Empirical StudiesBy O. Houard, L. Bellet, A. Vom Hofe
This paper focuses on the study of strategies implemented in a task that involves the assembly of a model of a building. Such a strategies approach is presented as an alternative to a performance approach, both for the purpose of creating task taxonomies and for ergonomic intervention. The main operational objective is to show that subjects change their strategies during a task and that this change -analysed at an intra-individual level- is in part predictable in terms of the level of spatial abilities (Spatial+ vs. Spatial-) and the multimedia presentation format used (“pop-up” vs. conventional). The use of behavioural protocols allows the identification of three types of strategies: global (operating by “trial and error”; synthetic (structural representations of the model); and analytical (“point-to-point” representations). The two dependent variables are the occurrence of strategies and change strategies. The key assumptions are framed in terms of both main effects and interactions: “abilities X formats.” It is expected that: (1) spatial ability has a differential effect on the occurrence of global/analytical strategies, (2) S- benefit more from using a “pop-up” format and thus are more analytical, (3) a “pop-up” format produces a higher number of stable subjects, (4) the amplitude of change is moderate, (5) the nature of the change depends on experimental factors.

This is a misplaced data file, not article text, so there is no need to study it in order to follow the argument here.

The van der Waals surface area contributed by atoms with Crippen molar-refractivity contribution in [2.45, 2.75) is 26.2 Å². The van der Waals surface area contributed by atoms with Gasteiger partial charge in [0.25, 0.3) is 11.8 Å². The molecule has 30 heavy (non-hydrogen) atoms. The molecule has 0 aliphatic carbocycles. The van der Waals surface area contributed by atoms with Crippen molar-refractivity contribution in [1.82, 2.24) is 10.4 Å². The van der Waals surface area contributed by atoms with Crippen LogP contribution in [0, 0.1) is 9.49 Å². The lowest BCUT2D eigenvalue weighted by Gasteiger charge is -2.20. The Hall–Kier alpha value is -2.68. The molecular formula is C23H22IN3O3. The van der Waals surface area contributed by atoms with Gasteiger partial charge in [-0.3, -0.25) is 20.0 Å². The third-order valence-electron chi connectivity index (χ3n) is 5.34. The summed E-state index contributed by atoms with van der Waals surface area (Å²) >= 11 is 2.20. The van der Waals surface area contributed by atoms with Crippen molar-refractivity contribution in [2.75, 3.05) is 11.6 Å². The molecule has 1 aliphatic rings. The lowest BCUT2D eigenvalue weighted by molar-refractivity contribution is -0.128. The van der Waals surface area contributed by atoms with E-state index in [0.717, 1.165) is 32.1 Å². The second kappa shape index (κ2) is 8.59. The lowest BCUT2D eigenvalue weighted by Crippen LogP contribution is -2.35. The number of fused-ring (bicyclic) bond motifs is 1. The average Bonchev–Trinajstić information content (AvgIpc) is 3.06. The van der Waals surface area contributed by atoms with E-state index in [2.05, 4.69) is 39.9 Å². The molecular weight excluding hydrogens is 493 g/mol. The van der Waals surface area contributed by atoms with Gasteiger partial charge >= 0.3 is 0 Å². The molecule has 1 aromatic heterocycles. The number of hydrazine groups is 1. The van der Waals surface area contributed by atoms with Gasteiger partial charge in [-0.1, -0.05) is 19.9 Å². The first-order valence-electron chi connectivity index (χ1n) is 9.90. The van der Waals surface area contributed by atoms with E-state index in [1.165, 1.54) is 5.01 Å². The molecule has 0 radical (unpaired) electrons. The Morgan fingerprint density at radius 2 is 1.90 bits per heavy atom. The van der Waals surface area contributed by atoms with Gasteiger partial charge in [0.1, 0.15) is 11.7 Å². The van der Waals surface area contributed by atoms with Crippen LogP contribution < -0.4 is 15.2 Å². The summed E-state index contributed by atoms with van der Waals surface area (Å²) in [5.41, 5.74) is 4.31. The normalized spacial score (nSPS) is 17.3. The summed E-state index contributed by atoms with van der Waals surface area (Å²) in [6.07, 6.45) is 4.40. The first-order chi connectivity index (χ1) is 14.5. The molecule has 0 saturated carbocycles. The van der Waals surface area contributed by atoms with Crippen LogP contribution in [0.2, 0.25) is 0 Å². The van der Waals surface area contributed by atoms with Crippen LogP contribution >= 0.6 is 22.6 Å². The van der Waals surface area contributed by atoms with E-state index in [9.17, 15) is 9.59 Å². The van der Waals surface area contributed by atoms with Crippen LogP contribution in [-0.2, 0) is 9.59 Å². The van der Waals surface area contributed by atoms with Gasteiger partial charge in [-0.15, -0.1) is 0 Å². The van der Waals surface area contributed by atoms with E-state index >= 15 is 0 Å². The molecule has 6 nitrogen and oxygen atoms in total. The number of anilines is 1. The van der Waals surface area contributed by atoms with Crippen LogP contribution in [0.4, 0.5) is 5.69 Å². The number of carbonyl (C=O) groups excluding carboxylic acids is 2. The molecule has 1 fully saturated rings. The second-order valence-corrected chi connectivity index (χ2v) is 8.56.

The results show that the effect of the abilities factor is different depending on the modality of the format: in S+, the conventional format gives rise to an over-representation of analytical strategies and an under-representation of global strategies, while the opposite occurs in S-. As for the “pop-up” format, not only does it fail to increase the number of analytical strategies in S-, it also has a deleterious effect on S+ by bringing about twice as many global strategies as the conventional format.
The study of change shows that intra-individual variability is massive (two subjects out of three): however, on the one hand, the amplitude of change is low (a majority of unique changes) and, on the other, it is very sensitive to format (the “pop-up” format gives rise to more changes). Change is brought about in an orderly manner, mainly from the global to the analytic, and its precocity is positively sensitive to the spatial factor. The discussion highlights the advantages of the strategies approach, such as high consistency with regard to the subject’s activity, sensitivity to internal and external factors and therefore predictability, particularly in view of adaptive interfaces.